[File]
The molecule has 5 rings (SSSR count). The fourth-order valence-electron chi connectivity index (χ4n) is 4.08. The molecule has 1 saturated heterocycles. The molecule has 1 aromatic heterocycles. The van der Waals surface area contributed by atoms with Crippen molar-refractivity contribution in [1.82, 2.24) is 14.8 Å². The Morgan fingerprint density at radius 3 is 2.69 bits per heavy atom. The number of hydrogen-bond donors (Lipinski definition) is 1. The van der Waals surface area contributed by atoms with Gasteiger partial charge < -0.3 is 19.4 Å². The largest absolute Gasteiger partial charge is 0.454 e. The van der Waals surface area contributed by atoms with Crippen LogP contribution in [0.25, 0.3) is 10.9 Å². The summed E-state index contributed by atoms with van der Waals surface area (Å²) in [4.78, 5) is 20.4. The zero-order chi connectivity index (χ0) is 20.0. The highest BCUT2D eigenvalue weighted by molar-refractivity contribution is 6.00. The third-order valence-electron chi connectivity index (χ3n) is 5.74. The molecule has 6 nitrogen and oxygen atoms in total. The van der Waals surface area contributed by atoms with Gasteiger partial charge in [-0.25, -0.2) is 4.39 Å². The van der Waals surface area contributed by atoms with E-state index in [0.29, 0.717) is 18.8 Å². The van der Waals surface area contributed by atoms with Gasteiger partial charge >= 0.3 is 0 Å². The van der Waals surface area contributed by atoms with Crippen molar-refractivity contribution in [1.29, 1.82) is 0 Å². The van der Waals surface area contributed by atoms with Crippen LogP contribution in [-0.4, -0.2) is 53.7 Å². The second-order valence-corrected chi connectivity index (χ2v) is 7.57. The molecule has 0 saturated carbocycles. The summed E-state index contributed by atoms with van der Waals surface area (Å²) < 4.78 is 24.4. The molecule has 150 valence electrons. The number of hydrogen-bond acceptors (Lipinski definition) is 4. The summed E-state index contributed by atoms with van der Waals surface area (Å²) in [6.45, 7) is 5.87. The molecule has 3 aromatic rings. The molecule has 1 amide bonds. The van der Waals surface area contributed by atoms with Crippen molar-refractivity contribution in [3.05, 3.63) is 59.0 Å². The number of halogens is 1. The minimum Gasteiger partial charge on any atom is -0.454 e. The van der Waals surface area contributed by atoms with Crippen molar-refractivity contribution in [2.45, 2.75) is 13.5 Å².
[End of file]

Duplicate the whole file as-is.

The molecule has 5 rings (SSSR count). The fourth-order valence-electron chi connectivity index (χ4n) is 4.08. The molecule has 1 saturated heterocycles. The molecule has 1 aromatic heterocycles. The van der Waals surface area contributed by atoms with Crippen molar-refractivity contribution in [1.82, 2.24) is 14.8 Å². The Morgan fingerprint density at radius 3 is 2.69 bits per heavy atom. The number of hydrogen-bond donors (Lipinski definition) is 1. The van der Waals surface area contributed by atoms with Gasteiger partial charge < -0.3 is 19.4 Å². The largest absolute Gasteiger partial charge is 0.454 e. The van der Waals surface area contributed by atoms with Crippen LogP contribution in [0.25, 0.3) is 10.9 Å². The summed E-state index contributed by atoms with van der Waals surface area (Å²) in [4.78, 5) is 20.4. The zero-order chi connectivity index (χ0) is 20.0. The highest BCUT2D eigenvalue weighted by molar-refractivity contribution is 6.00. The third-order valence-electron chi connectivity index (χ3n) is 5.74. The molecule has 6 nitrogen and oxygen atoms in total. The van der Waals surface area contributed by atoms with Gasteiger partial charge in [-0.25, -0.2) is 4.39 Å². The van der Waals surface area contributed by atoms with E-state index in [0.29, 0.717) is 18.8 Å². The van der Waals surface area contributed by atoms with Gasteiger partial charge >= 0.3 is 0 Å². The van der Waals surface area contributed by atoms with Crippen molar-refractivity contribution in [1.29, 1.82) is 0 Å². The van der Waals surface area contributed by atoms with Crippen LogP contribution in [-0.4, -0.2) is 53.7 Å². The second-order valence-corrected chi connectivity index (χ2v) is 7.57. The molecule has 0 saturated carbocycles. The summed E-state index contributed by atoms with van der Waals surface area (Å²) < 4.78 is 24.4. The molecule has 150 valence electrons. The number of hydrogen-bond acceptors (Lipinski definition) is 4. The summed E-state index contributed by atoms with van der Waals surface area (Å²) in [6.45, 7) is 5.87. The molecule has 3 aromatic rings. The molecule has 1 amide bonds. The van der Waals surface area contributed by atoms with Crippen molar-refractivity contribution in [3.05, 3.63) is 59.0 Å². The number of halogens is 1. The minimum Gasteiger partial charge on any atom is -0.454 e. The van der Waals surface area contributed by atoms with Crippen molar-refractivity contribution in [2.45, 2.75) is 13.5 Å².